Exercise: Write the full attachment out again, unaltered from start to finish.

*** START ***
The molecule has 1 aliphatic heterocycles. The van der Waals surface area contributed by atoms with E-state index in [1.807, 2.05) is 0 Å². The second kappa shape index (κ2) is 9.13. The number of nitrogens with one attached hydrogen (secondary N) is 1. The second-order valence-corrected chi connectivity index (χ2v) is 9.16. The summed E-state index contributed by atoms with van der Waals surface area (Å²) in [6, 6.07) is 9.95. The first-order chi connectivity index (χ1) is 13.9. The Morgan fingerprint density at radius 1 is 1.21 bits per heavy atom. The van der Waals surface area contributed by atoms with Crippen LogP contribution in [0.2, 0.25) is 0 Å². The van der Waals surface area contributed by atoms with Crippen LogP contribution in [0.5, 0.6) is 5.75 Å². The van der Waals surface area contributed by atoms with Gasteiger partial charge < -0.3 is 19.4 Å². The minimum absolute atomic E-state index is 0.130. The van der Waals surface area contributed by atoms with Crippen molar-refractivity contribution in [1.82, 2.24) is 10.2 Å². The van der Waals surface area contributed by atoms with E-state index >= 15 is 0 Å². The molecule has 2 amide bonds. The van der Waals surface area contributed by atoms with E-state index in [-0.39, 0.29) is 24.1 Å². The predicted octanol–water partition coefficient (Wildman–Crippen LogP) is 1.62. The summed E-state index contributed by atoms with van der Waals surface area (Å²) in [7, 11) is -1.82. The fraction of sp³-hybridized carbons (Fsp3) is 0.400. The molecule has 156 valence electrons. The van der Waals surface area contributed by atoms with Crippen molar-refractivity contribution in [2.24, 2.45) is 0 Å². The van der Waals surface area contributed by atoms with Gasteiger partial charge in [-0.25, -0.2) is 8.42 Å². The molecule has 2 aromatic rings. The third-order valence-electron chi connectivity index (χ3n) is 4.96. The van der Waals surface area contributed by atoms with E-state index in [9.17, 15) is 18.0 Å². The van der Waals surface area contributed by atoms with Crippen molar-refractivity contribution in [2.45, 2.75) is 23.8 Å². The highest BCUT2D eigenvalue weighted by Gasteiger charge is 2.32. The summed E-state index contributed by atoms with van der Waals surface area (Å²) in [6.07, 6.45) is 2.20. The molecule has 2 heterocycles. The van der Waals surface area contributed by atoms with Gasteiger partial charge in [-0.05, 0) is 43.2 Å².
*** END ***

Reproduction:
The molecule has 1 aliphatic heterocycles. The van der Waals surface area contributed by atoms with E-state index in [1.807, 2.05) is 0 Å². The second kappa shape index (κ2) is 9.13. The number of nitrogens with one attached hydrogen (secondary N) is 1. The second-order valence-corrected chi connectivity index (χ2v) is 9.16. The summed E-state index contributed by atoms with van der Waals surface area (Å²) in [6, 6.07) is 9.95. The first-order chi connectivity index (χ1) is 13.9. The Morgan fingerprint density at radius 1 is 1.21 bits per heavy atom. The van der Waals surface area contributed by atoms with Crippen LogP contribution in [0.2, 0.25) is 0 Å². The van der Waals surface area contributed by atoms with Crippen LogP contribution in [0.5, 0.6) is 5.75 Å². The van der Waals surface area contributed by atoms with Gasteiger partial charge < -0.3 is 19.4 Å². The minimum absolute atomic E-state index is 0.130. The van der Waals surface area contributed by atoms with Crippen molar-refractivity contribution in [1.82, 2.24) is 10.2 Å². The van der Waals surface area contributed by atoms with E-state index >= 15 is 0 Å². The molecule has 2 amide bonds. The van der Waals surface area contributed by atoms with E-state index in [-0.39, 0.29) is 24.1 Å². The predicted octanol–water partition coefficient (Wildman–Crippen LogP) is 1.62. The summed E-state index contributed by atoms with van der Waals surface area (Å²) in [7, 11) is -1.82. The fraction of sp³-hybridized carbons (Fsp3) is 0.400. The molecule has 156 valence electrons. The van der Waals surface area contributed by atoms with Crippen molar-refractivity contribution in [2.24, 2.45) is 0 Å². The van der Waals surface area contributed by atoms with Gasteiger partial charge in [-0.25, -0.2) is 8.42 Å². The molecule has 2 aromatic rings. The third-order valence-electron chi connectivity index (χ3n) is 4.96. The van der Waals surface area contributed by atoms with E-state index in [9.17, 15) is 18.0 Å². The van der Waals surface area contributed by atoms with Crippen molar-refractivity contribution in [2.45, 2.75) is 23.8 Å². The highest BCUT2D eigenvalue weighted by Gasteiger charge is 2.32. The summed E-state index contributed by atoms with van der Waals surface area (Å²) in [6.07, 6.45) is 2.20. The molecule has 2 heterocycles. The van der Waals surface area contributed by atoms with Gasteiger partial charge in [-0.05, 0) is 43.2 Å².